ADVANTAGES OF Aluminum Mold Manufacturing
More than ever, aluminum is a popular choice for production molds. Aluminum is cheaper than P-20 tool-steel, making it a popular choice for high-volume parts. Additionally, aluminum molds can be cycled 20-30% faster that steel. Many OEM's today are encouraging their suppliers to use aluminum wherever possible in today's automotive economy.
Comparable to P-20 steel
1. Aluminum can transfer four to five times more thermal heat than steel. Because aluminum has a higher thermal conductivity, it is easier to place additional ejector pins if needed.
2. Aluminum has shown productivity improvements of 20-30% in cycle times savings.
3. Aluminum is a great material for machining and polishing. Some high-strength aluminum alloys can be machined up to eight times faster than steel.
4. The heat treatment and stress relieving of aluminum does not require that the aluminum be shipped out. All of this can be done during the manufacturing process.
5. Aluminum alloys aren't all created equal. QC-10 is a highly recommended material for production molds. It is a heat-treated wrought aluminum alloy with high strength.
For a successful aluminum production mold to be designed, there are many factors that must be considered. Is the resin suitable for aluminum? What is the part geometry? How many are required? What is the cycle time? What is the expected life expectancy of the mold? These are the same factors designers consider when designing a P-20 mould. We will create a mold using our aluminum tools that incorporates steel support columns. This mold has all the benefits of aluminum combined with the strength of a steel one. These support pillars prevent the possibility of crushing the parting line or over-clamping the mold. Aluminum tools can also be textured.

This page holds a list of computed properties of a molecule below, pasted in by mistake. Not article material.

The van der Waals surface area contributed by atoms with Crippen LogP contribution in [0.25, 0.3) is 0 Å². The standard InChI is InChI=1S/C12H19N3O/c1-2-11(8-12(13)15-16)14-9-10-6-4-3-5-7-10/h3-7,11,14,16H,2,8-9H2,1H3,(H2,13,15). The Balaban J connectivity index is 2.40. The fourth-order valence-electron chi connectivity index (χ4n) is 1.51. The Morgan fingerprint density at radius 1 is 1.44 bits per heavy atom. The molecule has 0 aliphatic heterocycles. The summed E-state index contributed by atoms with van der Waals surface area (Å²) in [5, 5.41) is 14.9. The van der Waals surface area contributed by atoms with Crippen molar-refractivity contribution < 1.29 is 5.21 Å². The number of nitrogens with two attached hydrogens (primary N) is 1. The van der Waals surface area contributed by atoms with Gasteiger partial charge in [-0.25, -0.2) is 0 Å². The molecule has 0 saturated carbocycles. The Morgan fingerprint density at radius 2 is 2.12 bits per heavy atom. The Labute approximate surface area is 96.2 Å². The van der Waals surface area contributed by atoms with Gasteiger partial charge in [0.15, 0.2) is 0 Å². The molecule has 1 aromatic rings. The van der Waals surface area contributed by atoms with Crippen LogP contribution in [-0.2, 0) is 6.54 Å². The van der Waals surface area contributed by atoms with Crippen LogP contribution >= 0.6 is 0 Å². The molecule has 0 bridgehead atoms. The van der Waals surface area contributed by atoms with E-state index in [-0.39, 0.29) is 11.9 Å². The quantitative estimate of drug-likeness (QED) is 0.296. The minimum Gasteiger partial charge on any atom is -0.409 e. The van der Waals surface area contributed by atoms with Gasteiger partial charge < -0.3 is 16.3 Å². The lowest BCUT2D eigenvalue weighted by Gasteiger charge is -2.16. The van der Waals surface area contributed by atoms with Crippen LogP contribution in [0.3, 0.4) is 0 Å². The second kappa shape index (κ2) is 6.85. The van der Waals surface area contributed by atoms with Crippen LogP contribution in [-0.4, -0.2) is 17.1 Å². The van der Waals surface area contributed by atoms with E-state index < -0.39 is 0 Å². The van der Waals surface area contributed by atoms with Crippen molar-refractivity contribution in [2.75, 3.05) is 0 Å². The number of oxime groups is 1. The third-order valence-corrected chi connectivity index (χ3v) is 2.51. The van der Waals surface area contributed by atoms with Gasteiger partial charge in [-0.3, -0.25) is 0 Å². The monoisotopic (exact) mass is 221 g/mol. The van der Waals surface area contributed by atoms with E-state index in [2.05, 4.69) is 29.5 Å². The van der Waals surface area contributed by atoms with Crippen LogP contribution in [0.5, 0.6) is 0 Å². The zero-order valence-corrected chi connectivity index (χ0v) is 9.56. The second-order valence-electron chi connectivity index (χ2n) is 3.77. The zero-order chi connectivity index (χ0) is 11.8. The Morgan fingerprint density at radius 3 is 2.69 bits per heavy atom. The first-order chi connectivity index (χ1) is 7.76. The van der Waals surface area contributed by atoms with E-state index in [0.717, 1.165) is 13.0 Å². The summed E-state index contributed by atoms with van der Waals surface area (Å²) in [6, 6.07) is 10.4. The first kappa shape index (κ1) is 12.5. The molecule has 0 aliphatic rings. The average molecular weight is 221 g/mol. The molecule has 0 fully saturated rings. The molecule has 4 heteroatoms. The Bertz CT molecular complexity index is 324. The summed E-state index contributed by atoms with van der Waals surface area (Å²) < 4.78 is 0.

Aluminum tools should be treated with more care than those made of steel. They can be damaged by excessive clamp pressure, excessive inject pressure, or by removing stuck pieces with a screwdriver or sharp object. The mold shop must have a culture that accepts aluminum tools. They are reaping the rewards for OEMs and shops that use them.
Molding is a manufacturing process that produces parts using pliable material. This rigid form is known as a matrix or mold. Molds can be made out of aluminum or other materials, including glass, amorphous and plastic metals, resins, fiberglass resins, rubber, and raw material like glass.
Aluminum alloys can be used to make molds. They are versatile and economical. JTC Machining Precision Metals has a variety of aluminum extrusions and products for various industrial, manufacturing and construction purposes.
Aluminum mold manufacturing - Molding by blow
Blow molding allows hollow shapes to be joined together. These parts are typically made from glass, plastic or amorphous (glassy), metals. They can be made using one of three blow molding processes: injection blow molding and extrusion blow mold. Mold blowing uses glass blowing principles. The molding process starts with a tube-shaped piece of plastic, or glass that has a hole in its middle through which air can flow. The parison is this piece of raw material. The parison must be first inserted into the mold and then secured. Next, the parison is secured in the mold by blowing air into it. This forces the parison's shape to be formed. After the part has cooled and hardened it can be removed from the mold. Bland molding is used to mass produce plastic containers like soda bottles, take-out containers, plastic cups and plastic cups.
Aluminum mold manufacturing - Compression Molding